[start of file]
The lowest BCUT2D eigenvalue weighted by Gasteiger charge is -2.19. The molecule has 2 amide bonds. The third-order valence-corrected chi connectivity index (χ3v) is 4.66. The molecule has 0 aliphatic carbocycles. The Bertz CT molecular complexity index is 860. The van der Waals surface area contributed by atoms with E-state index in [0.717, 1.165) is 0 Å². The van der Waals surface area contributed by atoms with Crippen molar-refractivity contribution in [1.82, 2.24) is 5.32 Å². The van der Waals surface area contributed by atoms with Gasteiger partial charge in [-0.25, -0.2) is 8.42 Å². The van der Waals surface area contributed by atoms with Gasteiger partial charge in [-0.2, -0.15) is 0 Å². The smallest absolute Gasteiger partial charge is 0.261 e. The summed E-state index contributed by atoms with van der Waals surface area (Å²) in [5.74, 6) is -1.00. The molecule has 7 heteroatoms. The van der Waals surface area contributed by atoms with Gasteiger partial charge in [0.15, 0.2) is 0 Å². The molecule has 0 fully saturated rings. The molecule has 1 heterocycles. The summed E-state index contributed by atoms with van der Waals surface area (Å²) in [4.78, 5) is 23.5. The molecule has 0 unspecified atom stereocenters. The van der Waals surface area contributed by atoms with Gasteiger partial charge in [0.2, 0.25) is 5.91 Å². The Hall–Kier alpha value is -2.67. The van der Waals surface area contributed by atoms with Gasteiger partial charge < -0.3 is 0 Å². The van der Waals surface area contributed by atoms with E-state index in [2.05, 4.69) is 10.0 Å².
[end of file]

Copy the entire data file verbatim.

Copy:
The lowest BCUT2D eigenvalue weighted by Gasteiger charge is -2.19. The molecule has 2 amide bonds. The third-order valence-corrected chi connectivity index (χ3v) is 4.66. The molecule has 0 aliphatic carbocycles. The Bertz CT molecular complexity index is 860. The van der Waals surface area contributed by atoms with E-state index in [0.717, 1.165) is 0 Å². The van der Waals surface area contributed by atoms with Crippen molar-refractivity contribution in [1.82, 2.24) is 5.32 Å². The van der Waals surface area contributed by atoms with Gasteiger partial charge in [-0.25, -0.2) is 8.42 Å². The van der Waals surface area contributed by atoms with Gasteiger partial charge in [-0.2, -0.15) is 0 Å². The smallest absolute Gasteiger partial charge is 0.261 e. The summed E-state index contributed by atoms with van der Waals surface area (Å²) in [5.74, 6) is -1.00. The molecule has 7 heteroatoms. The van der Waals surface area contributed by atoms with Gasteiger partial charge in [0.15, 0.2) is 0 Å². The molecule has 0 fully saturated rings. The molecule has 1 heterocycles. The summed E-state index contributed by atoms with van der Waals surface area (Å²) in [4.78, 5) is 23.5. The molecule has 0 unspecified atom stereocenters. The van der Waals surface area contributed by atoms with Gasteiger partial charge in [0.2, 0.25) is 5.91 Å². The Hall–Kier alpha value is -2.67. The van der Waals surface area contributed by atoms with Gasteiger partial charge < -0.3 is 0 Å². The van der Waals surface area contributed by atoms with E-state index in [2.05, 4.69) is 10.0 Å².